The platform also offers social collaboration for richer curriculum delivery through a personalised portal providing anywhere, anytime, any-device access to on-demand learning. On the flip-side, it provides educators with the training materials, curriculum guides, software and hardware needed to teach in-demand business and technology skills.
LSBU isn’t the only educational institution using cloud to boost student retention and satisfaction – other institutions up and down the country are also using the cloud to boost the student experience and attract prospective students. For example, Brockenhurst College is using cloud technology in collaboration with IBM and Wessex Education Shared Services (WESS) – a public sector innovation organisation – to transform the learning experience, while also shifting the focus back on their core business by utilising auxiliary functions such as finance, payroll, procurement and human resources in the cloud.
Meanwhile, Birmingham Metropolitan College is using cloud-based tools such as file sharing, web conferencing and instant messaging, to transform the learning experience and provide the ultimate ‘classroom in the cloud’ and has the capacity to accommodate more than 26,000 students based in the UK and those increasingly based oversees.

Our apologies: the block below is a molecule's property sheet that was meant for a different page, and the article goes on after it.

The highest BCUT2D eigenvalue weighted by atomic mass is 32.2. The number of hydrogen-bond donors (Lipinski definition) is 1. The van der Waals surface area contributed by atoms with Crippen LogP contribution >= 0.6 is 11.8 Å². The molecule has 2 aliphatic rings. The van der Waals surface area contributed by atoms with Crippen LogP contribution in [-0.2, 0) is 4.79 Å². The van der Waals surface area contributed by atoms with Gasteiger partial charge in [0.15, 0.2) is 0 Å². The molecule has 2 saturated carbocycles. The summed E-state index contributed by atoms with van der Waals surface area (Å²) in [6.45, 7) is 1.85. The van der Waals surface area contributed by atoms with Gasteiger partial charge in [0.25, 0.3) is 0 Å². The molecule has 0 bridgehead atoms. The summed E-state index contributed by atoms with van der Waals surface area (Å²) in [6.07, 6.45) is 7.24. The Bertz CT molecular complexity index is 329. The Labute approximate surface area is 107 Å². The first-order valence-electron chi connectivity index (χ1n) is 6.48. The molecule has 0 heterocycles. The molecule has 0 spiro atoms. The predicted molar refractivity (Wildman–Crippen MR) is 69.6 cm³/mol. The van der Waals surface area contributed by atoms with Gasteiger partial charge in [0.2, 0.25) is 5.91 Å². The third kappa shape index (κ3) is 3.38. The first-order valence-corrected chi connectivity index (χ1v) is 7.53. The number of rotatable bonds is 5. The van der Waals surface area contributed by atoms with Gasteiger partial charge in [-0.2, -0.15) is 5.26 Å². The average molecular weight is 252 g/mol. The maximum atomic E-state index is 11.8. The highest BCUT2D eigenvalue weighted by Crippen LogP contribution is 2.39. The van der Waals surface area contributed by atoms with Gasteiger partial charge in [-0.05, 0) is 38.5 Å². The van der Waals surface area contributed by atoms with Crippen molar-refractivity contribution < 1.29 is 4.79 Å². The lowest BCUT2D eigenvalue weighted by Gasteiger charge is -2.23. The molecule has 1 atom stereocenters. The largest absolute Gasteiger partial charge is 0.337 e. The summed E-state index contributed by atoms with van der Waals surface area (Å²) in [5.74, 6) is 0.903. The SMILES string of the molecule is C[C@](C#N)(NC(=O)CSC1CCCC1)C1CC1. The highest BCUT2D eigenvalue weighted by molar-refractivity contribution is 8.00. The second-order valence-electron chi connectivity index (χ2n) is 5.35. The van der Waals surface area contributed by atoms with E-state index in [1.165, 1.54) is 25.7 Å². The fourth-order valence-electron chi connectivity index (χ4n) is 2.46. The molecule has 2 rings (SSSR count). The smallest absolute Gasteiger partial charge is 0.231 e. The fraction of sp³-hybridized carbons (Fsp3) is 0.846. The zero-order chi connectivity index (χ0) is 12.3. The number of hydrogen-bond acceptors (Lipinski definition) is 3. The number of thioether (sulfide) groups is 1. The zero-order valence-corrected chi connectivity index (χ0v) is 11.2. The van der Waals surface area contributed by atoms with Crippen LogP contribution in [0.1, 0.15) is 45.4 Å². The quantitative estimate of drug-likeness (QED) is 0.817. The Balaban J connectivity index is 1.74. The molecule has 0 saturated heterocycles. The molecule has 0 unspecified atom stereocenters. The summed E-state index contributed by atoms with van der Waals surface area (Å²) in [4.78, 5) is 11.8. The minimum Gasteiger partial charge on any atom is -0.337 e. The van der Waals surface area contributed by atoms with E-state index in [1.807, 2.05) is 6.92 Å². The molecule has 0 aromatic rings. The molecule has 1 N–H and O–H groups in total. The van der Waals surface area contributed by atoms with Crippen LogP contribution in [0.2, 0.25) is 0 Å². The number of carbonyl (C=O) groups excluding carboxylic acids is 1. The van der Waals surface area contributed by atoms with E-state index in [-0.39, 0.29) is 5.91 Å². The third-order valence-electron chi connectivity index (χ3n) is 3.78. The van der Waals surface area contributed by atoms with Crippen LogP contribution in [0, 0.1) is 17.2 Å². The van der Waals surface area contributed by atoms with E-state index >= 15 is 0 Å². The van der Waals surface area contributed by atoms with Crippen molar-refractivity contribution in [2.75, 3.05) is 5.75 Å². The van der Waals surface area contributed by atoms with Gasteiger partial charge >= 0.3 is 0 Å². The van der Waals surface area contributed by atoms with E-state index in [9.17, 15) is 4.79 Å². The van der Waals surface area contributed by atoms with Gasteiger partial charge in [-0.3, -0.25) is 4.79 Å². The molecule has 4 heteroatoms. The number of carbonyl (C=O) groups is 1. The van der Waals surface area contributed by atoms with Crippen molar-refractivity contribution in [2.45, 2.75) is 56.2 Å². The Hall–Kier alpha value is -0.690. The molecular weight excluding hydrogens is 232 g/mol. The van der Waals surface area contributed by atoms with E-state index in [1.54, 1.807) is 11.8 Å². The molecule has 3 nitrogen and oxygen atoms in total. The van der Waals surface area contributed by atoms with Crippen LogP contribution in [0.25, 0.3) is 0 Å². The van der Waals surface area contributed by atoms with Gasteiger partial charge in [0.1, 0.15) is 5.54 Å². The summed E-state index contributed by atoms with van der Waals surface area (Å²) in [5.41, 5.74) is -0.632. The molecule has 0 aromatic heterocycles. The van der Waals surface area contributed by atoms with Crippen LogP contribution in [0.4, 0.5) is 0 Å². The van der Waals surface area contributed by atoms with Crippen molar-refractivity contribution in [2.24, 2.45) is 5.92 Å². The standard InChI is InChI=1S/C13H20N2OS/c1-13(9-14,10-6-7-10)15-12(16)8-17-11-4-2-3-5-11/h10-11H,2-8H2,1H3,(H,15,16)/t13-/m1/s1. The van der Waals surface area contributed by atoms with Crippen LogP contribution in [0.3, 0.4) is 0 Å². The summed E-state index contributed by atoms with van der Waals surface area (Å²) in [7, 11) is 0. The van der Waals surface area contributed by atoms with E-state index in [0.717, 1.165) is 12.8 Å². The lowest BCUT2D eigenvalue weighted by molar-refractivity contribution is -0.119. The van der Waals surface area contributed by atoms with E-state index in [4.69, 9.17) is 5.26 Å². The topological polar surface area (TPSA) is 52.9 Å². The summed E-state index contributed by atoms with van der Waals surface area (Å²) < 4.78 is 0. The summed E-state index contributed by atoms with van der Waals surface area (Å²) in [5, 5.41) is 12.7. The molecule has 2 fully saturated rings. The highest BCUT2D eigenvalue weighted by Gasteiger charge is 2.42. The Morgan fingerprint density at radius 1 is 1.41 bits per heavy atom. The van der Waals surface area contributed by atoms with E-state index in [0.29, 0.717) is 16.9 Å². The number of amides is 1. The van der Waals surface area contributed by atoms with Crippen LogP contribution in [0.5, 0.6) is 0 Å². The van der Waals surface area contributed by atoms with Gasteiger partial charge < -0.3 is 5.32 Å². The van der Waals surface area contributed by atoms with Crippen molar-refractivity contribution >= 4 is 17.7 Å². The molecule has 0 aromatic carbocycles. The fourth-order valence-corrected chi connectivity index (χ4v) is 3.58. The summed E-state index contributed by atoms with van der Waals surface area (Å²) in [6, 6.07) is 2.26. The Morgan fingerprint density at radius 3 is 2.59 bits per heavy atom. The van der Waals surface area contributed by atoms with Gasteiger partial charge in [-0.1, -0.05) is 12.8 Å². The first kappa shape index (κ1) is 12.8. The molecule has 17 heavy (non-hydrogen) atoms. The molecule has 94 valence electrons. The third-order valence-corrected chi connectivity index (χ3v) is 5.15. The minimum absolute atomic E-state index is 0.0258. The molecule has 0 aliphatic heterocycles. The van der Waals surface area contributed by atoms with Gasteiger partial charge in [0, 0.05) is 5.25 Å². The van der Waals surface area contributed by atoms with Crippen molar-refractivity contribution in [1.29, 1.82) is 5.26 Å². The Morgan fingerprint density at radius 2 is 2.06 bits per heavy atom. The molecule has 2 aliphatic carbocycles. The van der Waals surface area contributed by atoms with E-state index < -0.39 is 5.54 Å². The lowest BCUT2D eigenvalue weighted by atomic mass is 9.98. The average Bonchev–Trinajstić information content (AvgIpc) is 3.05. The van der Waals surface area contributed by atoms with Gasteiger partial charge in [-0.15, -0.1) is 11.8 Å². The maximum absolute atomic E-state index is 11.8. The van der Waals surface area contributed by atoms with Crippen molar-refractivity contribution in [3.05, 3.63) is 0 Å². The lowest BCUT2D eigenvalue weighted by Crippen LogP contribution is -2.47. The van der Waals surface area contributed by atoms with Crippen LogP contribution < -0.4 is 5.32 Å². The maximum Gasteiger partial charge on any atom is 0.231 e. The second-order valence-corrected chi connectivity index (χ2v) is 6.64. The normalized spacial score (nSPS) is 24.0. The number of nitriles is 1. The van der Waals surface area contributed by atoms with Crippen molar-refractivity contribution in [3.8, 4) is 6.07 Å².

Elsewhere, education institutions are looking to maximise their online presence to attract prospective students and to deliver a powerful fusion of web visitor profiles, analytics and digital marketing execution that empowers them to gather more information on prospective learners, and use it to improve their recruitment experience.
Previously, one such college had no way of tracking how prospective students interacted with its website and social media pages; the online recruitment journey ended as soon as a visitor left the College website. Thanks to its cloud technology, the college can capture all of the digital interactions of visitors as they move around its website or social media pages and fuse it with their manual interactions to provide a single view. Once a potential student leaves the website, the college can use this information to create personalised banner advertisements on other webpages that proactively reach out to entice learners back to the College’s website. The technology has predicted the College will increase its student numbers by 20%.
Cloud without limitations
Ever-changing global economic and job market trends are having a huge impact on student appetites for learning, and with higher tuition fees than ever before, students now expect a great deal more from educational institutions. As a result, to be effective, education must become more personal, engaging, and efficient than ever before.
The agility of cloud technology today holds the promise of enabling a truly personalised and exceptional educational experience, which has the potential to transform the entire education industry. With competition at an all-time high, institutions that don’t invest in innovative ways of offering new services and improving student satisfaction risk falling behind.